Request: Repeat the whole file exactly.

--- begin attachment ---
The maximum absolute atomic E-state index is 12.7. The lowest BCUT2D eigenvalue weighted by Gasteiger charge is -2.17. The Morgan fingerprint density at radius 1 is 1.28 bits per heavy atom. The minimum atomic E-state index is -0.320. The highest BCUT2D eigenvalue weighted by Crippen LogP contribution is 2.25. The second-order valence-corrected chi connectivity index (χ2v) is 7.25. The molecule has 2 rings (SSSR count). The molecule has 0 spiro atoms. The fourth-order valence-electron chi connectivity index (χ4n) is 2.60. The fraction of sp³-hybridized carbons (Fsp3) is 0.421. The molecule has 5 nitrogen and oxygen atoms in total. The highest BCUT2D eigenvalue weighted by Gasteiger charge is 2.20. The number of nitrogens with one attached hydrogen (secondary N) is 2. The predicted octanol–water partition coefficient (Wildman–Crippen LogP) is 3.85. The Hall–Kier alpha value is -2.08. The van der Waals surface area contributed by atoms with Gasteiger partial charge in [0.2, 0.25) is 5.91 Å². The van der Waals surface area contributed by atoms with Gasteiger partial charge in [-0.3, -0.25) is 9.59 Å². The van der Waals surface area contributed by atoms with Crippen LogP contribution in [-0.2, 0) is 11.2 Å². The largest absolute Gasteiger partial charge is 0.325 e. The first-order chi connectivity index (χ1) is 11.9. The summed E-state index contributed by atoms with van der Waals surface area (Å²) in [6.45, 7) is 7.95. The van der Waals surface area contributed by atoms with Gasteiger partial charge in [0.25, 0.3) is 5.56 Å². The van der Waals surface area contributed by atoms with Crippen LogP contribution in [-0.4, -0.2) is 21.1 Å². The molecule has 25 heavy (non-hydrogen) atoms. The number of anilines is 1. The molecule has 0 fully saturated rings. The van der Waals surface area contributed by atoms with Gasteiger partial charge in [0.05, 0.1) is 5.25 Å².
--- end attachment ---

The maximum absolute atomic E-state index is 12.7. The lowest BCUT2D eigenvalue weighted by Gasteiger charge is -2.17. The Morgan fingerprint density at radius 1 is 1.28 bits per heavy atom. The minimum atomic E-state index is -0.320. The highest BCUT2D eigenvalue weighted by Crippen LogP contribution is 2.25. The second-order valence-corrected chi connectivity index (χ2v) is 7.25. The molecule has 2 rings (SSSR count). The molecule has 0 spiro atoms. The fourth-order valence-electron chi connectivity index (χ4n) is 2.60. The fraction of sp³-hybridized carbons (Fsp3) is 0.421. The molecule has 5 nitrogen and oxygen atoms in total. The highest BCUT2D eigenvalue weighted by Gasteiger charge is 2.20. The number of nitrogens with one attached hydrogen (secondary N) is 2. The predicted octanol–water partition coefficient (Wildman–Crippen LogP) is 3.85. The Hall–Kier alpha value is -2.08. The van der Waals surface area contributed by atoms with Gasteiger partial charge in [0.2, 0.25) is 5.91 Å². The van der Waals surface area contributed by atoms with Gasteiger partial charge in [-0.3, -0.25) is 9.59 Å². The van der Waals surface area contributed by atoms with Crippen LogP contribution in [-0.2, 0) is 11.2 Å². The largest absolute Gasteiger partial charge is 0.325 e. The first-order chi connectivity index (χ1) is 11.9. The summed E-state index contributed by atoms with van der Waals surface area (Å²) in [6.45, 7) is 7.95. The van der Waals surface area contributed by atoms with Gasteiger partial charge in [0.25, 0.3) is 5.56 Å². The van der Waals surface area contributed by atoms with Crippen LogP contribution in [-0.4, -0.2) is 21.1 Å². The molecule has 25 heavy (non-hydrogen) atoms. The number of anilines is 1. The molecule has 0 fully saturated rings. The van der Waals surface area contributed by atoms with Gasteiger partial charge in [0.05, 0.1) is 5.25 Å².